This is a great country and it’s pretty clear to me that our best is yet to come, says Mark Dolan
By Ben Chapman
Published: 17/03/2023- 21:06
The credibility of certain words has received something of a kicking in recent years – “the science”, “the experts”, “the modelling”.
With projections of up to half a million Covid deaths, courtesy of Imperial College at the start of the pandemic, Covid modelling was woeful throughout, adding to the governments in my view, disproportionate response to the virus.
Well financial modelling ain't much better, with the IMF and the Bank of England, having to do a wild U-turn in terms of their predictions for the UK economy, which they claimed – and don't forget, these are the terribly wise people – that Britain would be in recession at the end of last year, and for the entirety, that's right, the entirety of 2023.
How surprising, therefore that the experts should get it wrong, and whilst Germany is now mired in negative growth, the great United Kingdom, Brexit Britain, I hasten to add, ticks over nicely with modest growth.
Based upon the track record of financial models, whose work is about as reliable as a Nadhim Zahawi tax, if we play our cards right, with inflation nosediving, with job vacancies high and unemployment low with a country that delightfully has moved on from its bizarre experiment to stop a seasonal respiratory virus, the predicted modest growth could in fact be more robust than previously feared.
So whilst the outlook is far from sunny - millions of Brits are struggling with the cost of living crisis, high rents, higher mortgages, fuel, gas and electricity are through the roof and food prices are a shocker - there is unquestionably cause for hope and some optimism.
But you won't find that from the cervix free leader of the opposition, Keir Starmer, whose response to the chancellor’s budget on Wednesday, was to talk the country down.
After 13 years of this government our economy needed major surgery, but like millions across our country, this budget, leaves us stuck in the waiting room, with only a sticking plaster to hand.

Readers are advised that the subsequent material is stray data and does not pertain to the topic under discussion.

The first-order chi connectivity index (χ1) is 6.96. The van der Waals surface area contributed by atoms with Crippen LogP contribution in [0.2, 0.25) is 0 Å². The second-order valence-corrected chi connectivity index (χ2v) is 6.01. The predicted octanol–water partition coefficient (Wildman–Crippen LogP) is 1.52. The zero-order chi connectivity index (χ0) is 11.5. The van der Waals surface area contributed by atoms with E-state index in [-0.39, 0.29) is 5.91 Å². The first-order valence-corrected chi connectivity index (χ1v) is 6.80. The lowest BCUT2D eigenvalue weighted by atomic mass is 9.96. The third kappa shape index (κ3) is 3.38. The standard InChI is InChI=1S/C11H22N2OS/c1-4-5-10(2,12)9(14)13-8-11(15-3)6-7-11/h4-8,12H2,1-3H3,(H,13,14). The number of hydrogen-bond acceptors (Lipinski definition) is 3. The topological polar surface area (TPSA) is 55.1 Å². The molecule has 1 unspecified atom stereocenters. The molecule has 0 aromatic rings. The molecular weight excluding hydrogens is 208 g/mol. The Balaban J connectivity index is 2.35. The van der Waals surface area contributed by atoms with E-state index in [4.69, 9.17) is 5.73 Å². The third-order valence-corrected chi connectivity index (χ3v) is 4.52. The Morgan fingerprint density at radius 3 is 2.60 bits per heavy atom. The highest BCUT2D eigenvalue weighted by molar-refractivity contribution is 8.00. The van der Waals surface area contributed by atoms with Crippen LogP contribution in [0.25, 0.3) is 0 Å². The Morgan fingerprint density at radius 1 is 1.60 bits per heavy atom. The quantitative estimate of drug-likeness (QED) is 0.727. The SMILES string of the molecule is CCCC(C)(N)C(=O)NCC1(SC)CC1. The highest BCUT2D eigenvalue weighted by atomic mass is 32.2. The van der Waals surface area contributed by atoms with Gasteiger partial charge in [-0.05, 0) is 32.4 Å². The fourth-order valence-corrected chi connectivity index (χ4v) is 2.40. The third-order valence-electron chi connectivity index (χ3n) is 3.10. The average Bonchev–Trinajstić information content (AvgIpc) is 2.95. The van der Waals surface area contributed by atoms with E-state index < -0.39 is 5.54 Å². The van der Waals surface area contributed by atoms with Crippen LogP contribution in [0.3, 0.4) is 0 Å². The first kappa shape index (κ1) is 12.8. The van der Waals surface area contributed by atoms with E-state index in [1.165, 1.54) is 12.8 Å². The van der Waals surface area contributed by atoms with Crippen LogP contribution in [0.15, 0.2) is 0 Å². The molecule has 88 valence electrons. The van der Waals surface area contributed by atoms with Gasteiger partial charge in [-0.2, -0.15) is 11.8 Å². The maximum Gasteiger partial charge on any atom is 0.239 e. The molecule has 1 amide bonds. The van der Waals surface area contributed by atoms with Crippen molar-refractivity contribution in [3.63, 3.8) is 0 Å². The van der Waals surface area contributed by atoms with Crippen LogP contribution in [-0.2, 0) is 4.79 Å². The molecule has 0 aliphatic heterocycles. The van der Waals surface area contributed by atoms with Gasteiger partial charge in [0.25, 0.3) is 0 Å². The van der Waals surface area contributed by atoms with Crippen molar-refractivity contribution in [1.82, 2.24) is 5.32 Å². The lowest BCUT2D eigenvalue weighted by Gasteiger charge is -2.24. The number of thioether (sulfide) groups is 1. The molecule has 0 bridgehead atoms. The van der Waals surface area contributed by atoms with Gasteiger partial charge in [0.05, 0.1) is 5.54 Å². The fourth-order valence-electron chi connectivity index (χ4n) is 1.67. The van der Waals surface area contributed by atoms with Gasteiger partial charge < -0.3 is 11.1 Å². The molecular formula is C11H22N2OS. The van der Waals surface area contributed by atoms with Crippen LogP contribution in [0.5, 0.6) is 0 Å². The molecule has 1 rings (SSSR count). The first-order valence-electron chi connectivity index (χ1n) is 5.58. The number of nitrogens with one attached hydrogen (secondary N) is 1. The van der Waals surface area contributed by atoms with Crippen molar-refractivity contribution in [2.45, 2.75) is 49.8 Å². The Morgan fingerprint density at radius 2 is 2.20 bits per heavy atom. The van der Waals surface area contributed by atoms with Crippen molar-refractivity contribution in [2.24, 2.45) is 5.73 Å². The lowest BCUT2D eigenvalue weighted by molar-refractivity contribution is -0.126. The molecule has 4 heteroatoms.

A country set on a path of managed decline, falling behind our competitors; the sick man of Europe once again.
Now be clear, this government have a lot to answer for. In particular, the disastrous lockdowns, which is why we are here.
But it's interesting that Starmer chooses to attack this government, by attacking the country. His comments on Wednesday reflect the wider view of the champagne-swilling, North London Metropolitan media and political elite.
Which is that Britain is a crap country and a long-term failure, that Brexit was a national act of self harm, that our history is shameful, and that we should anticipate nothing more than decades of managed decline.
Well, I'm sorry, I beg to differ. This budget was NOT one to set your heart racing.
And the bookish, administerial Jeremy Hunt is no firebrand, but he's put a few fires out, including settling the nerves of the international bond markets, upon whose largesse we are now so reliant and I see this year's budget as the quiet before the storm.
A year from now, with rock-bottom inflation, with momentum in the economy, with growth, it's my view that Hunt will go from zero to hero with a flurry of tax cuts and growth measures that Liz Truss boldly try to do this year, but due to political and economic circumstances, and poor execution, was unable.
Trussonomics is coming, just not yet. But it will be worth the wait. My vision for this country is one of low tax, high growth, in which it pays to work and in which lean, efficient, public services work in tandem with the private sector to deliver taxpayers value for money and a better service.
And the way I see Brexit is a simple one – it's had a tough start. But like the ugly duckling from the children's stories, I believe it will get more attractive with every day, and will ultimately age better than Sophia Loren.
An independent, sovereign Britain can tackle illegal migration, indulge in lucrative international trade and pursue economic policies, exclusively in the national interest.
Now I do have a spanner in the works. Banks are closing down in The States and it will be a bumpy year. If America’s banking sector falls over, there will likely be another global recession, some form of credit crunch 2, the sequel and all bets are off.
But the fundamentals of the British economy are such, that we will get through anything, as we have proven to the financial modellers who got it so wrong about Britain this year.
There is now a cabal of commentators, attached to the idea that Britain is a failure, and wanting to see us go down. Bashing Britain has now become a national pastime, among the political and media class.
Well forgive me if I don't indulge. This is a great country, and in spite of the naysayers, it’s pretty clear to me that our best is yet to come. With a fair wind and a splash of good fortune, Brexit Britain will prove the lot of them wrong.